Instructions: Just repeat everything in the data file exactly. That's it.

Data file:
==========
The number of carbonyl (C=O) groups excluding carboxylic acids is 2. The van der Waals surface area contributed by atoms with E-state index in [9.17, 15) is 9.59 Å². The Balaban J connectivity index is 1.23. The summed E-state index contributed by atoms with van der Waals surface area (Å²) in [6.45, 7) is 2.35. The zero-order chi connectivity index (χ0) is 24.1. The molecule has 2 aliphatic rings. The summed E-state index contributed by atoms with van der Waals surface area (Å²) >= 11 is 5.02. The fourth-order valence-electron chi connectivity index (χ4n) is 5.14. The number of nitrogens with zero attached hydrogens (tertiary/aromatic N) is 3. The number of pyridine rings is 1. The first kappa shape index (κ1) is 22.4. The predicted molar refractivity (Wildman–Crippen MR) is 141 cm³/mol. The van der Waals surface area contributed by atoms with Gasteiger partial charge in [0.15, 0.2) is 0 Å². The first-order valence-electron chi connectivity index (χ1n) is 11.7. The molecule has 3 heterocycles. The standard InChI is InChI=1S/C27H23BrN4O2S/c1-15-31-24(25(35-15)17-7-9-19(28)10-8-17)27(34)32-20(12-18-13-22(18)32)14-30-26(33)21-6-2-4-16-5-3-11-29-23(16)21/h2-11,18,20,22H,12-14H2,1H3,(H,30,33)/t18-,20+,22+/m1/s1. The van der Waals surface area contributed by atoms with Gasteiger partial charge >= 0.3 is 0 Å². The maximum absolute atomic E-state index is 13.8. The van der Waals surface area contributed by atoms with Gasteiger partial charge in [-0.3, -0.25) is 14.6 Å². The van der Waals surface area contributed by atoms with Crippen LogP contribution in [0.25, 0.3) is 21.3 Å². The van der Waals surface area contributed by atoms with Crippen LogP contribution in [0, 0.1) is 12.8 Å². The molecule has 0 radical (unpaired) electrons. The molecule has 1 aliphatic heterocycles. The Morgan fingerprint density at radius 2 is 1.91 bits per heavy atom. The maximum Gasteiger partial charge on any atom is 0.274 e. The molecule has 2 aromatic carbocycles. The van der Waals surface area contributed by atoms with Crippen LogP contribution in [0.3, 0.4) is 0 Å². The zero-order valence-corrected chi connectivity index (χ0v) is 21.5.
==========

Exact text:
The number of carbonyl (C=O) groups excluding carboxylic acids is 2. The van der Waals surface area contributed by atoms with E-state index in [9.17, 15) is 9.59 Å². The Balaban J connectivity index is 1.23. The summed E-state index contributed by atoms with van der Waals surface area (Å²) in [6.45, 7) is 2.35. The zero-order chi connectivity index (χ0) is 24.1. The molecule has 2 aliphatic rings. The summed E-state index contributed by atoms with van der Waals surface area (Å²) >= 11 is 5.02. The fourth-order valence-electron chi connectivity index (χ4n) is 5.14. The number of nitrogens with zero attached hydrogens (tertiary/aromatic N) is 3. The number of pyridine rings is 1. The first kappa shape index (κ1) is 22.4. The predicted molar refractivity (Wildman–Crippen MR) is 141 cm³/mol. The van der Waals surface area contributed by atoms with Gasteiger partial charge in [0.15, 0.2) is 0 Å². The first-order valence-electron chi connectivity index (χ1n) is 11.7. The molecule has 3 heterocycles. The standard InChI is InChI=1S/C27H23BrN4O2S/c1-15-31-24(25(35-15)17-7-9-19(28)10-8-17)27(34)32-20(12-18-13-22(18)32)14-30-26(33)21-6-2-4-16-5-3-11-29-23(16)21/h2-11,18,20,22H,12-14H2,1H3,(H,30,33)/t18-,20+,22+/m1/s1. The van der Waals surface area contributed by atoms with Gasteiger partial charge >= 0.3 is 0 Å². The maximum absolute atomic E-state index is 13.8. The van der Waals surface area contributed by atoms with Gasteiger partial charge in [-0.3, -0.25) is 14.6 Å². The van der Waals surface area contributed by atoms with Crippen LogP contribution in [0.25, 0.3) is 21.3 Å². The van der Waals surface area contributed by atoms with Crippen LogP contribution in [0, 0.1) is 12.8 Å². The molecule has 0 radical (unpaired) electrons. The molecule has 1 aliphatic heterocycles. The Morgan fingerprint density at radius 2 is 1.91 bits per heavy atom. The maximum Gasteiger partial charge on any atom is 0.274 e. The molecule has 2 aromatic carbocycles. The van der Waals surface area contributed by atoms with Crippen LogP contribution in [0.3, 0.4) is 0 Å². The zero-order valence-corrected chi connectivity index (χ0v) is 21.5.